description: "{{ fmc_objects | selectattr('name', 'equalto', item.1.name) | map(attribute='description') | list | last | default('Ansible Created') }}"
      overridable: "{{ fmc_objects | selectattr('name', 'equalto', item.1.name) | map(attribute='overridable') | list | last | default('False') | bool }}"
  with_subelements:
    - "{{ all_objects_raw['results'] }}"
    - json.items
  when: (fmc_objects | selectattr('name', 'equalto', item.1.name) | list | count > 0) and
        (((fmc_objects | selectattr('name', 'equalto', item.1.name) | map(attribute='value') | list | last is defined) and (fmc_objects | selectattr('name', 'equalto', item.1.name) | map(attribute='value') | list | last != item.1.value)) or
         ((fmc_objects | selectattr('name', 'equalto', item.1.name) | map(attribute='description') | list | last is defined) and (fmc_objects | selectattr('name', 'equalto', item.1.name) | map(attribute='description') | list | last | default('Ansible Created') != item.1.description)) or
         ((fmc_objects | selectattr('name', 'equalto', item.1.name) | map(attribute='overridable') | list | last is defined) and (fmc_objects | selectattr('name', 'equalto', item.1.name) | map(attribute='overridable') | list | last | default('False') | bool != item.1.overridable)))
  changed_when: True

- name: "fmc_config: delete objects"
  local_action:
    module: uri
    url: "{{ item.1.links.self }}"
    method: DELETE
    validate_certs: no
    status_code: 200
    headers:
      X-auth-access-token: "{{ auth.x_auth_access_token }}"
  with_subelements:
    - "{{ all_objects_raw['results'] }}"
    - json.items
  when: (fmc_objects | selectattr('name', 'equalto', item.1.name) | list | count > 0)
        and(fmc_objects | selectattr('name', 'equalto', item.1.name) | map(attribute='name') | list | last is defined)
        and(fmc_objects | selectattr('name', 'equalto', item.1.name) | map(attribute='value') | list | last is undefined)
  changed_when: True

Sometimes when trying to munge an array and perform comparisons you have to do it in a Jinja2 Template. The following template creates a list of existing object names then will check to see if that object needs to be created. This is what my POST task uses to determine what new objects will be created.

templates/fmc_objects-missing.j2: ASCII text

{#- Build a list of the existing objects -#}
{% set EXISTING = [] %}
{% for object_result in all_objects_raw['results'] %}
{% for object_line in object_result['json']['items'] %}
{{- EXISTING.append( object_line['name'] ) -}}
{% endfor %}
{% endfor %}
 
{#- Check fmc_objects to see if missing -#}
{% for fmc_object in fmc_objects %}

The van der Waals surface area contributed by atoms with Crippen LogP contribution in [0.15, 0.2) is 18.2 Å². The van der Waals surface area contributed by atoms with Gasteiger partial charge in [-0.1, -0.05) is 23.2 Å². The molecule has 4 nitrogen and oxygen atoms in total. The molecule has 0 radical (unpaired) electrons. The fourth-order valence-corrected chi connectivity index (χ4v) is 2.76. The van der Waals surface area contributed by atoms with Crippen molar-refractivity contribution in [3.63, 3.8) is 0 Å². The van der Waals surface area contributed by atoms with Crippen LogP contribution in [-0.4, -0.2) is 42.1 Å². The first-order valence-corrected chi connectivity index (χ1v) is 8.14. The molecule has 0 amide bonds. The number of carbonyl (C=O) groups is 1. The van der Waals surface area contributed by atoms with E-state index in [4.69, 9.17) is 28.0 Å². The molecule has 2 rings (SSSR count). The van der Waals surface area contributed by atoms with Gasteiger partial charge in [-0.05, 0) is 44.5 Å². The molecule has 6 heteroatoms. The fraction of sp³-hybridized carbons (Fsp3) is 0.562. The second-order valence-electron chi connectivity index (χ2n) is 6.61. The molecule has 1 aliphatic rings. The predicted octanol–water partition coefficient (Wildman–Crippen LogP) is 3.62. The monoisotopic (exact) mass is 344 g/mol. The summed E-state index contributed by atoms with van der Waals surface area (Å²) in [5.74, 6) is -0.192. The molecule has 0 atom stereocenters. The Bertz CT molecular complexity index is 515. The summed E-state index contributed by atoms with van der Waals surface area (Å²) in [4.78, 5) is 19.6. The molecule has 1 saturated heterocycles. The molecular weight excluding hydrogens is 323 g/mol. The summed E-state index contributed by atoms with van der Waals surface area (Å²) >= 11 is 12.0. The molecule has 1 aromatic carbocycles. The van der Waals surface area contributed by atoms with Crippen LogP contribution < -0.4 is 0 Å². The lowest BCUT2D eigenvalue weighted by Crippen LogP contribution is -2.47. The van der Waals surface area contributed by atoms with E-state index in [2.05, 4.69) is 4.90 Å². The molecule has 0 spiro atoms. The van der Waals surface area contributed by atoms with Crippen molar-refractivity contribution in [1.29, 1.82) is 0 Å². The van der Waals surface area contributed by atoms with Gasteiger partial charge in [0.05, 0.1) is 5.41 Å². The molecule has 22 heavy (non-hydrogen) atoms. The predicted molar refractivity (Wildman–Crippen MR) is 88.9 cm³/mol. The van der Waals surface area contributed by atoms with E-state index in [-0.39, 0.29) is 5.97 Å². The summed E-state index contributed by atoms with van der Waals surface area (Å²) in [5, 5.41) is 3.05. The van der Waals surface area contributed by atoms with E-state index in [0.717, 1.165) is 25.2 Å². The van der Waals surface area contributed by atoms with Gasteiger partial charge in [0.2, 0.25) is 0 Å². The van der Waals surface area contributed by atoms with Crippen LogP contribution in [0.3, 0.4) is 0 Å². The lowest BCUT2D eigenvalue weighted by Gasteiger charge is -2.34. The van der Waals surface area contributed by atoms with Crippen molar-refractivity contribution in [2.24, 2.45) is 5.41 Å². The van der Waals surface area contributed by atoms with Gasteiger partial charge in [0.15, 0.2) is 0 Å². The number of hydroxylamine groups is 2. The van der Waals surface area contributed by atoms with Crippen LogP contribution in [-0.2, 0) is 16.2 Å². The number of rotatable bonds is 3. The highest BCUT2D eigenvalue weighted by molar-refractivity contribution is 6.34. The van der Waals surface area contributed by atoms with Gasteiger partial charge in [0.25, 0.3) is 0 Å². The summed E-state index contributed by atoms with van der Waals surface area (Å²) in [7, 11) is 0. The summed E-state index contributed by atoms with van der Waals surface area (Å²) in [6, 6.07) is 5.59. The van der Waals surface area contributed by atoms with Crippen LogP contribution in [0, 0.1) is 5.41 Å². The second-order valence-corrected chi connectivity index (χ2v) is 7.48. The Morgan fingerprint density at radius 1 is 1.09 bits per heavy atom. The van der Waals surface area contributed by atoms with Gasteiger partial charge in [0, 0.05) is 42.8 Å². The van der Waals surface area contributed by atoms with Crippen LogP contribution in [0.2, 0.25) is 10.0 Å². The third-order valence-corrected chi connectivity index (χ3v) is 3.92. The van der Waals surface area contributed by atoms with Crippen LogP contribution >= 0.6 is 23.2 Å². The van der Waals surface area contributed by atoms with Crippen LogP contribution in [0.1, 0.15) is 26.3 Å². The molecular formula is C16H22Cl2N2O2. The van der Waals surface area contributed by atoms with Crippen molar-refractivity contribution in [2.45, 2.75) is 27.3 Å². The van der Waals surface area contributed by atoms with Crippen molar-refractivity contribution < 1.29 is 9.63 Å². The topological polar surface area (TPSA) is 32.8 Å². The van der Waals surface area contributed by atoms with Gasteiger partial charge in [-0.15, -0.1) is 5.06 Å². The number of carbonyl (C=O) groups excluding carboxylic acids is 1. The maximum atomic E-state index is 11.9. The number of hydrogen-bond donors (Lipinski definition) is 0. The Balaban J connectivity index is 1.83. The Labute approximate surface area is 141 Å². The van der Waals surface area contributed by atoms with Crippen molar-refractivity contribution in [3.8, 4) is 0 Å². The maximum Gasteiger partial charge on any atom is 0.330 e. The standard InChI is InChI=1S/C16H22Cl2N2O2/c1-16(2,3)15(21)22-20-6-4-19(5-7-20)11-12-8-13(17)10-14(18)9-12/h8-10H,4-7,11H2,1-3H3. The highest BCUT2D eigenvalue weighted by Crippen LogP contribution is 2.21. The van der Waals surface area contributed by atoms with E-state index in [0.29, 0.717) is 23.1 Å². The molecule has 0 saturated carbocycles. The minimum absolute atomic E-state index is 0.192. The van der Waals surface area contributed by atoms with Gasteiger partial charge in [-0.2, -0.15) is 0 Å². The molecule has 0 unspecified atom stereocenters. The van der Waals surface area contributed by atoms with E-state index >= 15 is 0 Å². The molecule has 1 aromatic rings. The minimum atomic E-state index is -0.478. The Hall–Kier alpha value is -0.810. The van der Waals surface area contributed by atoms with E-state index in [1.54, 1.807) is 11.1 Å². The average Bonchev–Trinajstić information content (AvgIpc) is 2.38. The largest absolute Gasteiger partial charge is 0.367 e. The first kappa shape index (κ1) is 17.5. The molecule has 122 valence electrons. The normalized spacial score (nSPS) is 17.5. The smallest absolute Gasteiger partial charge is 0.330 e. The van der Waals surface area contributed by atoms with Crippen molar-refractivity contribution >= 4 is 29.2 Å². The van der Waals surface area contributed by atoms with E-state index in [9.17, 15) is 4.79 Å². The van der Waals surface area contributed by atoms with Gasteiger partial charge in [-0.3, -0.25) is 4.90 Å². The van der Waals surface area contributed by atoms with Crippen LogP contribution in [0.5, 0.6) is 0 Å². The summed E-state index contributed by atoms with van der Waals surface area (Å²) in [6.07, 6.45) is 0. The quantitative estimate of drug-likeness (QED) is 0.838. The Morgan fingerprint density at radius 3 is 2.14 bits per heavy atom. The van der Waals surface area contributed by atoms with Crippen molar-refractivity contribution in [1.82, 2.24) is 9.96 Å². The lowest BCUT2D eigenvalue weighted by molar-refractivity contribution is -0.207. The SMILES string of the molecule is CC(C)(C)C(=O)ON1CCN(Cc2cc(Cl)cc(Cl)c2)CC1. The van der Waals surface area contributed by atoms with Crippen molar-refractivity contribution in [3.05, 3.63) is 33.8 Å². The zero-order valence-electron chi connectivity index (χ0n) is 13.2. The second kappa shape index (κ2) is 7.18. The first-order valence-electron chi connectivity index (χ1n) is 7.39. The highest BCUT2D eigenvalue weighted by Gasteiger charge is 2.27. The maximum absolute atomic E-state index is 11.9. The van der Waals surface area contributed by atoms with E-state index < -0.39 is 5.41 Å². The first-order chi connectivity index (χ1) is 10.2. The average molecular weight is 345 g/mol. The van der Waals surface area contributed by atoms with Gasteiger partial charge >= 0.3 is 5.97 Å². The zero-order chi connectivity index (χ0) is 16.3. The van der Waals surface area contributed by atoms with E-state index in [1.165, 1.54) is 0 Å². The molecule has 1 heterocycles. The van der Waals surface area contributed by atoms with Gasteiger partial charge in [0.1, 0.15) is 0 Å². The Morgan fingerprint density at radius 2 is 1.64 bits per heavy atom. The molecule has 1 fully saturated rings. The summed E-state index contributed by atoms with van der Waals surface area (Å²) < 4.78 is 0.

{% if fmc_object['name'] not in EXISTING %}
{{ fmc_object['name'] }}
{% endif %}
{% endfor %}
28. December 2018 · Comments Off on Search for object matches in an ASA config. · Categories: AWK, Firewall, Linux, Linux Scripts, Networking · Tags: , , , , , ,

Having to parse ASA configs for migration purposes provides a never-ending source of reasons to write scripts. The following AWK script will munge an ASA config searching for any specified address or object name and will output any objects that reference it. This script is something I use in conjunction with the ASA_acls.sh script to find security rules relating to an address. As far as I know this is the closest offline tool simmilar to the “Where Used” feature in ASDM for finding addresses.

ASA_obj.awk: awk script, ASCII text executable

#!/usr/bin/awk -f
## Search for object matches in an ASA config.
## 2018 (v.01) - Script from www.davideaves.com
 
### BEGIN ###
 
BEGIN {
  dig_range="y"
  dig_subnet="n"
 
  # Script arguments: ASA configuration + Search objects
  if ( ARGV[1] == "" ) {
    print "ERROR: No Input ASA config provided!" > "/dev/stderr"
    exit 1
  } else if ( ARGV[2] == "" ) {
    print "ERROR: No address or object to search for!" > "/dev/stderr"
    exit 1
  } else {
    # Saving everything after ARGV[1] in search_array.
    for (i = 2; i < ARGC; i++) {
      search_array[ARGV[i]] = ARGV[i]
      delete ARGV[i]
  } }
}
 
### FUNCTIONS ###
 
# Convert IP to Interger.
function ip_to_int(input) {
  split(input, oc, ".")
  ip_int=(oc[1]*(256^3))+(oc[2]*(256^2))+(oc[3]*(256))+(oc[4])
  return ip_int
}
 
# test if a string is an ipv4 address
function is_v4(address) {
  split(address, octet, ".")
  if ( octet[1] <= 255 && octet[2] <= 255 && octet[3] <= 255 && octet[4] <= 255 )
  return address
}
 
# convert number to bits
function bits(N){
  c = 0
  for(i=0; i<8; ++i) if( and(2**i, N) ) ++c
  return c
}
 
# convert ipv4 to prefix
function to_prefix(mask) {
  split(mask, octet, ".")
  return bits(octet[1]) + bits(octet[2]) + bits(octet[3]) + bits(octet[4])
}
 
### SCRIPT ###
 
//{ gsub(/\r/, "") # Strip CTRL+M
 
  ### LINE IS NAME ###
  if ( $1 ~ /^name$/ ) {
 
    name=$3; host=$2; type=$1
    for(col = 5; col <= NF; col++) { previous=previous" "$col }
    description=substr(previous,2)
    previous=""
 
    # Add to search_array
    for (search in search_array) if ( host == search ) search_array[name]
  }
 
  ### LINE IS OBJECT ### 
  else if ( $1 ~ /^object/ ) {
 
    tab="Y"
    name=$3
    type=$2
    if ( type == "service" ) service=$4
    previous=""
 
  } else if ( tab == "Y" && substr($0,1,1) == " " ) {
 
    # object is single host.
    if ( $1 == "host" ) {
      host=$NF
      for (search in search_array) if ( host == search ) search_array[name]
    }
 
    # object is a subnet
    else if ( $1 == "subnet" && dig_subnet == "y" ) {
      for (search in search_array) if ( is_v4(search) ) {
 
        NETWORK=ip_to_int($2)
        PREFIX=to_prefix($3)
        BROADCAST=(NETWORK + (2 ^ (32 - PREFIX) - 1))
 
        if ( ip_to_int(search) >= int(NETWORK) && ip_to_int(search) <= int(BROADCAST) ) {
          search_array[name]
      } }
    }
 
    # object is a range